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New evidence reveals the important role bacteria played during the Deepwater Horizon oil spill


An international team of scientists, led by Dr. Tony Gutierrez of Heriot-Watt University, have revealed the first evidence that certain species of bacteria thrived on the oil that was released into the Gulf of Mexico during the Deepwater Horizon spill.

Using sophisticated molecular techniques and a collection of hydrocarbon molecules containing specially-labelled carbon atoms, the international team of scientists identified various species of bacteria in surface oil slicks and deeper waters in the Gulf and confirmed their ability to degrade the oil. This work presented unequivocal evidence on the capacity for some of the most dominant bacteria found in the Gulf during the spill to have contributed a significant role in the removal of the oil. The team is also the first to report on the isolation of the most dominant oil-degrading bacteria from the surface oil slicks. Having these organisms to work with in the laboratory is an excellent opportunity to understand more about what they can do, in particular their role during the Gulf spill.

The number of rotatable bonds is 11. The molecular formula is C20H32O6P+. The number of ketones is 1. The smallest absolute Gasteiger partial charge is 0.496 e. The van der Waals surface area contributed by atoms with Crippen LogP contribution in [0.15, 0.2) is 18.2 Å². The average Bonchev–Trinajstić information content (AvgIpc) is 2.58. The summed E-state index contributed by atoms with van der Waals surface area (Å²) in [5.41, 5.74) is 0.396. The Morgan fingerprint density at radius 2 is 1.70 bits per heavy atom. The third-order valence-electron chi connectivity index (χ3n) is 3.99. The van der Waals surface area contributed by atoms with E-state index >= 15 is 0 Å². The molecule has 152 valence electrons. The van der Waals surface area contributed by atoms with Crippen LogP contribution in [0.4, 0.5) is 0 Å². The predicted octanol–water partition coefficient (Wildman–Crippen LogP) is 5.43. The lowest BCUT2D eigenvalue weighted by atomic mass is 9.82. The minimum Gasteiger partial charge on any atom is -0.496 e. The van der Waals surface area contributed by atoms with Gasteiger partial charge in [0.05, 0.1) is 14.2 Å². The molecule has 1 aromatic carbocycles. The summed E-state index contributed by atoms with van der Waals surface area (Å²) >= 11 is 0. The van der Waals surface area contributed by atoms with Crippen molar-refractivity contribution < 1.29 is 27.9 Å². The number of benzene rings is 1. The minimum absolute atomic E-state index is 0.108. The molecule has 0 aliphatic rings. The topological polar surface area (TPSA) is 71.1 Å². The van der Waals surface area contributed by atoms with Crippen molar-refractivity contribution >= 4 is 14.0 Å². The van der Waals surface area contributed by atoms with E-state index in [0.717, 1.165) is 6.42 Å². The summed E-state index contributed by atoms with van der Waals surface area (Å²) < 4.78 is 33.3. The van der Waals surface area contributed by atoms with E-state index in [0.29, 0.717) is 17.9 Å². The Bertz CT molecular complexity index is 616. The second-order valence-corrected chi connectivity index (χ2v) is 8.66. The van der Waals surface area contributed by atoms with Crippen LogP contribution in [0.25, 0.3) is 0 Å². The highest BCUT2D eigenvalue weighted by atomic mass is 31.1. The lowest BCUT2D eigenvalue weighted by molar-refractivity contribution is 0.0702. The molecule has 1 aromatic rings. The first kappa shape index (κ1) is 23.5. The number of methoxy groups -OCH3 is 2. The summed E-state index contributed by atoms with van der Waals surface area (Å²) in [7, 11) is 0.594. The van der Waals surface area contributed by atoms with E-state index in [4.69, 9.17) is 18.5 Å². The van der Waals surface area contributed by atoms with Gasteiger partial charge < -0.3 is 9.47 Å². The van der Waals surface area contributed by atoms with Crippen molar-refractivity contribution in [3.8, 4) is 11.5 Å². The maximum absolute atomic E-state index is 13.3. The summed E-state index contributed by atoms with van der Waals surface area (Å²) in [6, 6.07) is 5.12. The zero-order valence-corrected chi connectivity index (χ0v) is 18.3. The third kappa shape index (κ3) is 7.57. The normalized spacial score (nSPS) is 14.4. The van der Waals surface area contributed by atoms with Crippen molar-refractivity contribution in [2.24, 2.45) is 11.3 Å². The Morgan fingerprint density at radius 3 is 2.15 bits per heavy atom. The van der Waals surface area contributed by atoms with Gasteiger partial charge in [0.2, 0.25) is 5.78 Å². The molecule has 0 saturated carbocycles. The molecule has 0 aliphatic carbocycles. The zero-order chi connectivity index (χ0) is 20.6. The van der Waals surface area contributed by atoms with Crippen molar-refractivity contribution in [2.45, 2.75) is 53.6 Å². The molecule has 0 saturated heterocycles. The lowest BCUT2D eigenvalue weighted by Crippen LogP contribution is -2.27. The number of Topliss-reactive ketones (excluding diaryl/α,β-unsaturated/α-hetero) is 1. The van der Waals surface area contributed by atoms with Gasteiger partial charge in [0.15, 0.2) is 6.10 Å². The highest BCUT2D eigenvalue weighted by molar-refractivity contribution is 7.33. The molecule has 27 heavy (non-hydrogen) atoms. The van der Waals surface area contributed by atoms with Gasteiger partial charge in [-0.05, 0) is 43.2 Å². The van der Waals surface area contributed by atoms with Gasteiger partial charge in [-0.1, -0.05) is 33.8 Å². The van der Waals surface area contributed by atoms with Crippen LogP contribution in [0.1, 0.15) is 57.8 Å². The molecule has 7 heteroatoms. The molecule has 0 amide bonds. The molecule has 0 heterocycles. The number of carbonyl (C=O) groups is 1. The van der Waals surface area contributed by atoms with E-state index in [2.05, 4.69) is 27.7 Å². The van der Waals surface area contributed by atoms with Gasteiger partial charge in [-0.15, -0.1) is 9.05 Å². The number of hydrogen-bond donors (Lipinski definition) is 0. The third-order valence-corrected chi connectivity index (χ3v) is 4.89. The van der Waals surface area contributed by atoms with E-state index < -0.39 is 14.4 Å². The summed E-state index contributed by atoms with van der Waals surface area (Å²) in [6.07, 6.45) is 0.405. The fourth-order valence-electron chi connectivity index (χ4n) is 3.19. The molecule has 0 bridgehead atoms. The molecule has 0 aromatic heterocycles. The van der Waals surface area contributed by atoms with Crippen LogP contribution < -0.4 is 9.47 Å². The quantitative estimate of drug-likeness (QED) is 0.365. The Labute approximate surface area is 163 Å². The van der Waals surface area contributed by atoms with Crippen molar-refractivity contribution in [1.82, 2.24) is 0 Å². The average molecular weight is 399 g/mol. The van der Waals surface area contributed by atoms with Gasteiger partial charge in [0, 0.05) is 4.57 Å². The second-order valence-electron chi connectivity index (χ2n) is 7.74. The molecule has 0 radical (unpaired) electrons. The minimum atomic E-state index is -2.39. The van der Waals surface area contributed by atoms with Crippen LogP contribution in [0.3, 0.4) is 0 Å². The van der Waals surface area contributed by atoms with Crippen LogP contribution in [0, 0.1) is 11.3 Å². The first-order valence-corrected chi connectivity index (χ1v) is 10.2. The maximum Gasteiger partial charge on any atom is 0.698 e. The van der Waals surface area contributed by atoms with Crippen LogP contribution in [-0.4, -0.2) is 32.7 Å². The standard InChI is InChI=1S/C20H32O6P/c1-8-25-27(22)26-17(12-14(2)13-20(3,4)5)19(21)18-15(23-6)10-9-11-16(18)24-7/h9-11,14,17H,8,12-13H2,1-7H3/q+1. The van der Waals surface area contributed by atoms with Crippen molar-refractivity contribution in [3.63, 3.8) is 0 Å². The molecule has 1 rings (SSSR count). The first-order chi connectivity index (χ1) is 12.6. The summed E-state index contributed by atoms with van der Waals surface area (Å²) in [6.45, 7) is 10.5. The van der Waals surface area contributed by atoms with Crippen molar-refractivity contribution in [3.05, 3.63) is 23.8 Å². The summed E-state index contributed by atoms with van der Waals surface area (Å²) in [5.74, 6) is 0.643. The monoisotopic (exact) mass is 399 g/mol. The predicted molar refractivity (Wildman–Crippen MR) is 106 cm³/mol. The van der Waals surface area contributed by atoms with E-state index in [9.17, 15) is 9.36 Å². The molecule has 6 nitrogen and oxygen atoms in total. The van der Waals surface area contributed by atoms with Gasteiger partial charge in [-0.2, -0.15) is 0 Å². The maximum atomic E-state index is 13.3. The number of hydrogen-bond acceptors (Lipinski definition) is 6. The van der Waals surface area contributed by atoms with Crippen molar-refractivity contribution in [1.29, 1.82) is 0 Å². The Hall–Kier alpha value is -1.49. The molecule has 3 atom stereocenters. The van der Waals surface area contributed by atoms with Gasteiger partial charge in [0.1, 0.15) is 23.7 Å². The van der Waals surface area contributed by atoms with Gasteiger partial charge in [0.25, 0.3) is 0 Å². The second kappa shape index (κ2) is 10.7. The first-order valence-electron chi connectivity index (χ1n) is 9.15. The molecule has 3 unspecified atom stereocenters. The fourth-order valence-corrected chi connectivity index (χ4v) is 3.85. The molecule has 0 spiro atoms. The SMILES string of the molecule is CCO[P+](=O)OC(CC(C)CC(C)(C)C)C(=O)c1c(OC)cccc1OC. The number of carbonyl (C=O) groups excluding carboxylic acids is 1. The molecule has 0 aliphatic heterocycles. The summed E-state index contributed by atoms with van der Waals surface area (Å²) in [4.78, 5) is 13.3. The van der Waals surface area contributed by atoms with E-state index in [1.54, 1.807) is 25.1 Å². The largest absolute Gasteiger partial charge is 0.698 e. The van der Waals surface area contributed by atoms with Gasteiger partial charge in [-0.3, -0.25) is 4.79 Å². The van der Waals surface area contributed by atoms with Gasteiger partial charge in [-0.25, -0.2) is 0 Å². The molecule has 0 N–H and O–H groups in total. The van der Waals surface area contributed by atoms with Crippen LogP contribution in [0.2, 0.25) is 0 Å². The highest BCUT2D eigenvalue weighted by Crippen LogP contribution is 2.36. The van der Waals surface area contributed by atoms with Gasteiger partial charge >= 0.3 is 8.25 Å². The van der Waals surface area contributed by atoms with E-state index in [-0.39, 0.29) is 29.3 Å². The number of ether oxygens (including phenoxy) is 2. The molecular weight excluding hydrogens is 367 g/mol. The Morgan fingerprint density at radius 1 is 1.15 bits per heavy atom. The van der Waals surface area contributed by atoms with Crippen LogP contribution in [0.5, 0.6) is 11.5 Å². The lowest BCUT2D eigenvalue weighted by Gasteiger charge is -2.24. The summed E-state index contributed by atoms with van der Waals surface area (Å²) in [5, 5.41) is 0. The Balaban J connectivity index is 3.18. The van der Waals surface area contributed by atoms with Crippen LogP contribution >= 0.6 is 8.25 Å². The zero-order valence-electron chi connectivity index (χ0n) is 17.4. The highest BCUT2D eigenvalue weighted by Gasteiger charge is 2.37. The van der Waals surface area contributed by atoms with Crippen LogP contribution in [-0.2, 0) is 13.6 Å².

In a complimentary study, the international team also revealed the first evidence that some of these oil-degrading bacteria produced polymers that likely contributed to the formation of a mucus-like "fluffy" material (pictured below) that was found floating in large quantities on the sea surface following the Deepwater Horizon blowout. This material was a distinctive feature to the Deepwater Horizon spill, yet remarkably it attracted little attention by the scientific community. Whilst some researchers have shown that this mucus-like material was laden with microbes and oil droplets, hitherto what triggered its formation remains somewhat enigmatic. Our work shows that certain species of oil-degrading bacteria from the Gulf can actually trigger the formation of this mucus-like material reminiscent to that which was found at the spill site. Intriguingly, these bacteria are capable of producing complex polymers that they release and, like detergents, can effectively make the oil disperse in seawater, consequently allowing the bacteria to degrade the oil more rapidly.


Our findings further increase our understanding on the fate of the oil that spilled into the Gulf of Mexico, and reinforces the important roles that microorganisms play in our environment, such as in cleaning up oil spills. Without oil-degrading bacteria, the Gulf of Mexico, and the world's oceans and seas for that matter, would be continuously covered in a slick of oil.

For more information, see the full articles:

You can also see this story featured in the Scotsman. 

Image captions:

Top: Oil-degrading bacteria isolated from oil slicks that formed on the sea surface in the Gulf of Mexico during the Deepwater Horizon oil spill. The green dots are the bacteria, called Alteromonas species, shown here amongst droplets of crude oil (large green blobs).

Bottom: Mucus-like fluffy material